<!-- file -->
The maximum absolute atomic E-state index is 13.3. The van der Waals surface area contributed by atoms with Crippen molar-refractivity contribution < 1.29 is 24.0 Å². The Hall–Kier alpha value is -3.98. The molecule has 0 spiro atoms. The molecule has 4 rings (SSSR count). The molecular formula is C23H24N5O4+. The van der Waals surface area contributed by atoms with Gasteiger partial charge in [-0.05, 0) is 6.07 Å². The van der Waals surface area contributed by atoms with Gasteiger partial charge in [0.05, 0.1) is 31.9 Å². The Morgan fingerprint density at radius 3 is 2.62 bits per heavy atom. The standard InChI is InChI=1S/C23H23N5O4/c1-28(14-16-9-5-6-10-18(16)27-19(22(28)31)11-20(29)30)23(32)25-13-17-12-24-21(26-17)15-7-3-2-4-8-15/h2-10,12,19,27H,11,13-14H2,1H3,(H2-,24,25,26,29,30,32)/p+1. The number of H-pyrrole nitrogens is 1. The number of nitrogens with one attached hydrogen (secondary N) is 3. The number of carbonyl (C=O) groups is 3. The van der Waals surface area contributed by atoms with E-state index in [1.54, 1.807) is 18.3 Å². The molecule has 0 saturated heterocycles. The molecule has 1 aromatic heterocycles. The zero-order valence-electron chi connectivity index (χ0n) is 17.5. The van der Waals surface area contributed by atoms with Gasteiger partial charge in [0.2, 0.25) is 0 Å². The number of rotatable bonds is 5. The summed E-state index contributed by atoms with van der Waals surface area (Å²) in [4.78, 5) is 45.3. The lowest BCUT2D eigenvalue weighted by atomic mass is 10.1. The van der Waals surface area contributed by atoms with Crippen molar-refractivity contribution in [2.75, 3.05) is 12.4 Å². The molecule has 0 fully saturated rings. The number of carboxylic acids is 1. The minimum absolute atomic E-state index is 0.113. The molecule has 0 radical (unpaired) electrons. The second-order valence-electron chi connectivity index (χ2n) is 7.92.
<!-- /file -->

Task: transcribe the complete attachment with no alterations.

The maximum absolute atomic E-state index is 13.3. The van der Waals surface area contributed by atoms with Crippen molar-refractivity contribution < 1.29 is 24.0 Å². The Hall–Kier alpha value is -3.98. The molecule has 0 spiro atoms. The molecule has 4 rings (SSSR count). The molecular formula is C23H24N5O4+. The van der Waals surface area contributed by atoms with Gasteiger partial charge in [-0.05, 0) is 6.07 Å². The van der Waals surface area contributed by atoms with Gasteiger partial charge in [0.05, 0.1) is 31.9 Å². The Morgan fingerprint density at radius 3 is 2.62 bits per heavy atom. The standard InChI is InChI=1S/C23H23N5O4/c1-28(14-16-9-5-6-10-18(16)27-19(22(28)31)11-20(29)30)23(32)25-13-17-12-24-21(26-17)15-7-3-2-4-8-15/h2-10,12,19,27H,11,13-14H2,1H3,(H2-,24,25,26,29,30,32)/p+1. The number of H-pyrrole nitrogens is 1. The number of nitrogens with one attached hydrogen (secondary N) is 3. The number of carbonyl (C=O) groups is 3. The van der Waals surface area contributed by atoms with E-state index in [1.54, 1.807) is 18.3 Å². The molecule has 0 saturated heterocycles. The molecule has 1 aromatic heterocycles. The zero-order valence-electron chi connectivity index (χ0n) is 17.5. The van der Waals surface area contributed by atoms with Gasteiger partial charge in [0.2, 0.25) is 0 Å². The number of rotatable bonds is 5. The summed E-state index contributed by atoms with van der Waals surface area (Å²) in [4.78, 5) is 45.3. The lowest BCUT2D eigenvalue weighted by atomic mass is 10.1. The van der Waals surface area contributed by atoms with Crippen molar-refractivity contribution in [2.75, 3.05) is 12.4 Å². The molecule has 0 fully saturated rings. The number of carboxylic acids is 1. The minimum absolute atomic E-state index is 0.113. The molecule has 0 radical (unpaired) electrons. The second-order valence-electron chi connectivity index (χ2n) is 7.92.